In a DBS, the engine and exhaust are the stars, emitting some of the most enticing mechanical sounds in all of autodom. Though not quiet by absolute standards, most noises and the sort that drivers and passengers alike will love to hear. Wind rush is fairly well squelched. Coarse-surface tire thrum is a bit intrusive, but the engine effectively drowns it out.

Primary gauges are large, but indistinct markings make them tough to decipher at a glance. A redundant digital speedometer readout helps. Auto, climate, and navigation controls are a mess of small, lookalike buttons and switches. Audio functions suffer from a noticeable delay after a button is pushed, until the system responds. While the navigation system absorbs no audio or climate controls, its difficult to program. Most interior surfaces that can be touched are wrapped in high-grade leather. What isn’t leather is Alcantara suede. The optional “piano black” trim, which was fitted in our test DBS convertible (and was standard in Carbon Black models), fails to make much of an impression. Some testers said it even pushes the interior slightly down-market. The leather headliner in a Carbon Black coupe, on the other hand, adds a distinctive touch. The convertible top works well, opening and closing in about 15 seconds at speeds up to 30 mph.

A DBS is not among the most spacious sports car. Legroom is fine, but headroom shrinks very quickly as the seats are raised–a process that will be necessary for some people to see over the tall dashboard. Low-set seats complicate entry/exit, too. Forward visibility is good, but the convertible top creates huge blind spots to the rear corners. A small rear window restricts the view straight back. A few grocery bags will fit into the back seat, but it’s no place for humans except in a dire emergency or for a very short jaunt.

A weekend’s worth of soft luggage for two will fit into the trunk, provided you pack lightly. Though the convertible top is separate from the cargo bay, it eats up a significant chunk of space. Interior storage is minimal at best. The glovebox and center-console tray are tiny.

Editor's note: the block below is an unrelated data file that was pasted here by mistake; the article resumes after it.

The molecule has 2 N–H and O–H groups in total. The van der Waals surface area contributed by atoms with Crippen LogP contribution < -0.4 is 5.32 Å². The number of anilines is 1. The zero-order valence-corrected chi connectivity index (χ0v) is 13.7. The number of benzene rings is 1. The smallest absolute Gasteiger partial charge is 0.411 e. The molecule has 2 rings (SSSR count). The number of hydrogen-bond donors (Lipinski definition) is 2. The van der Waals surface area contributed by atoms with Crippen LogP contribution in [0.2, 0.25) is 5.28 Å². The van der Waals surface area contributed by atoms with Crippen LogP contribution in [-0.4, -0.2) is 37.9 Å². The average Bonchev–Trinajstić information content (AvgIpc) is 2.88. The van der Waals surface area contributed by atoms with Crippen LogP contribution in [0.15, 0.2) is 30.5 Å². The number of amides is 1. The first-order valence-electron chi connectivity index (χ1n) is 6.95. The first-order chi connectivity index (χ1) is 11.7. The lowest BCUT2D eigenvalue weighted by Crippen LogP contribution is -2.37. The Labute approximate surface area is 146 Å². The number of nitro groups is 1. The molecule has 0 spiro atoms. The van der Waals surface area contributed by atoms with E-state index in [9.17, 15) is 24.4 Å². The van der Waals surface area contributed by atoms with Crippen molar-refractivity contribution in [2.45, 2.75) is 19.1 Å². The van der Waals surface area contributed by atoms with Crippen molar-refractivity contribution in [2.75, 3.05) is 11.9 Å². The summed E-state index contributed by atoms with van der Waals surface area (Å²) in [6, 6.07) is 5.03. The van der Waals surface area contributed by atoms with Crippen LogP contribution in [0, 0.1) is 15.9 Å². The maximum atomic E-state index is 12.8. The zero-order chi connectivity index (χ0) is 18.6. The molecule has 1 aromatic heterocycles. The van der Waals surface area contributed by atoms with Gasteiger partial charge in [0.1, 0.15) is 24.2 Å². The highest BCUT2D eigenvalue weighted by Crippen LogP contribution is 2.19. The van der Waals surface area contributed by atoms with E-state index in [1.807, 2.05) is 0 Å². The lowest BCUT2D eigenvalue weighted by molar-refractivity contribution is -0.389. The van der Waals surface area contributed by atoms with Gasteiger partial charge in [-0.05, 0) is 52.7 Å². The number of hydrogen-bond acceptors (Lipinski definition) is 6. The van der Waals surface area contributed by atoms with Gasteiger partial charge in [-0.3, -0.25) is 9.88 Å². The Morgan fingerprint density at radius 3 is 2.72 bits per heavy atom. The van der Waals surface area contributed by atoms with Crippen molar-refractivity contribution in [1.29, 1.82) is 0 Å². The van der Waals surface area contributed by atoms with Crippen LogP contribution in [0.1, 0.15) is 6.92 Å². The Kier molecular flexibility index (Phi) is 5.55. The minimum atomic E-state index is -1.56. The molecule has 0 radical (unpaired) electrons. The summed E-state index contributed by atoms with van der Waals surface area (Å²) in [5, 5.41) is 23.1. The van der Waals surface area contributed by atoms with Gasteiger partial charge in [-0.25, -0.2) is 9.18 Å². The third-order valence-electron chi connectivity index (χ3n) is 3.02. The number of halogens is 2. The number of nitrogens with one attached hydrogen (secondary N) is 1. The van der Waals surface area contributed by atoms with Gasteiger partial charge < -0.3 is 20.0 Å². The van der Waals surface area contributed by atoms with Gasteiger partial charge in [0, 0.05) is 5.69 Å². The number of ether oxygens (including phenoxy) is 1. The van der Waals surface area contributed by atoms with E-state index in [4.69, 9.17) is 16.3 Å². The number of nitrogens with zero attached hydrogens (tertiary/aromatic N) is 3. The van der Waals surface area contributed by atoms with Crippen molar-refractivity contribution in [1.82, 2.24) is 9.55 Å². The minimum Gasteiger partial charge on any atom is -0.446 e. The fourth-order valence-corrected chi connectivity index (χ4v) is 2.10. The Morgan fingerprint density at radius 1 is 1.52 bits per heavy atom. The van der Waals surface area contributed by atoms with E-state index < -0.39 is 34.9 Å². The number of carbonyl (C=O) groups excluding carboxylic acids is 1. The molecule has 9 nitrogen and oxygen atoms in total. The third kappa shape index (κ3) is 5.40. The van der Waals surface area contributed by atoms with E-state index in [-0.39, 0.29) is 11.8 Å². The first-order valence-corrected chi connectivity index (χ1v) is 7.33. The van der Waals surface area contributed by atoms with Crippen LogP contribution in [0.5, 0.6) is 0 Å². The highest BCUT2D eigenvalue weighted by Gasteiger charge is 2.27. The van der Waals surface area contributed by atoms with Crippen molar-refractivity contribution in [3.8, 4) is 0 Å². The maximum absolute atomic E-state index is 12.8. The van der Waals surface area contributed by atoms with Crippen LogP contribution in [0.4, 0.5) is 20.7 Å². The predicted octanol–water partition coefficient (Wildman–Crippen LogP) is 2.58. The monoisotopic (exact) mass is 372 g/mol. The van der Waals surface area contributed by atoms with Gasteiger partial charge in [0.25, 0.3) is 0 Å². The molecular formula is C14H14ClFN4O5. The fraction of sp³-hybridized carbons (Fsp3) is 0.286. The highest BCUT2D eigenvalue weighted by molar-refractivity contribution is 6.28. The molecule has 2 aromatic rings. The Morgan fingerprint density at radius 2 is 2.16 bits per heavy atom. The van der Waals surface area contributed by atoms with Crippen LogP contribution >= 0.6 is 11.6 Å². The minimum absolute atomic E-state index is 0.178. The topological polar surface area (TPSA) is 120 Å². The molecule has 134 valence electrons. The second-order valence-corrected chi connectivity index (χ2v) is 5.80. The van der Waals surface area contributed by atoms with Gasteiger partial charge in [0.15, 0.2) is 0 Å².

Model Tested: 2011 Aston Martin DBS Volante with automatic

Ratings values are on a 1-10 scale, with 10 being the best. With the exception of Value, these numbers reflect how the vehicle compares against the universe of vehicles, not just against rivals in its class.


Acceleration - 10
Fuel Economy - 3
Ride Quality - 3
Steering/Handling - 9
Quietness - 3


Controls/Materials - 6
Room/Comfort Front - 4
Room/Comfort Rear - 1
Cargo Room - 2


Value - 2

Total: 43


2-door convertible
Wheelbase (in.) Length (in.) Width (in.) Height (in.) Weight (lbs)
107.9 185.8 81.1 50.7
Cargo Volume (cu/ft) Payload Capacity (cu/ft) Fuel Capacity (gal.) Seating Capacity
NA 20.5 4
Headroom Legroom
Front Rear Front Rear
2-door coupe
Wheelbase (in.) Length (in.) Width (in.) Height (in.) Weight (lbs)
107.9 185.8 81.1 50.4
Cargo Volume (cu/ft) Payload Capacity (cu/ft) Fuel Capacity (gal.) Seating Capacity
NA 20.5 2
Headroom Legroom
Front Rear Front Rear
Safety Ratings

Model Tested: N/A


(5 is the highest rating)

Front Impact Test

Driver Injury - N/A
Front Passenger Injury - N/A

Side Impact Test

Driver Injury - N/A
Rear Passenger Injury - N/A


(A score of 100 is average. Lower is better)

Collision N/A
Injury N/A
Theft N/A

Trouble Spots

Recall History

2008 DBS
Description: Front bottom suspension arm cam bolt could crack along its shank, allowing lower control arm to move; such movement would influence the driver’s control of steering, increasing the risk of a crash.

Equipment Lists

Equipment lists are only viewable on larger screen sizes.


Used-car pricing varies widely depending on local market conditions. Therefore, we recommend visiting websites that list used cars for sale to get a better idea of what a specific model is selling for in your area.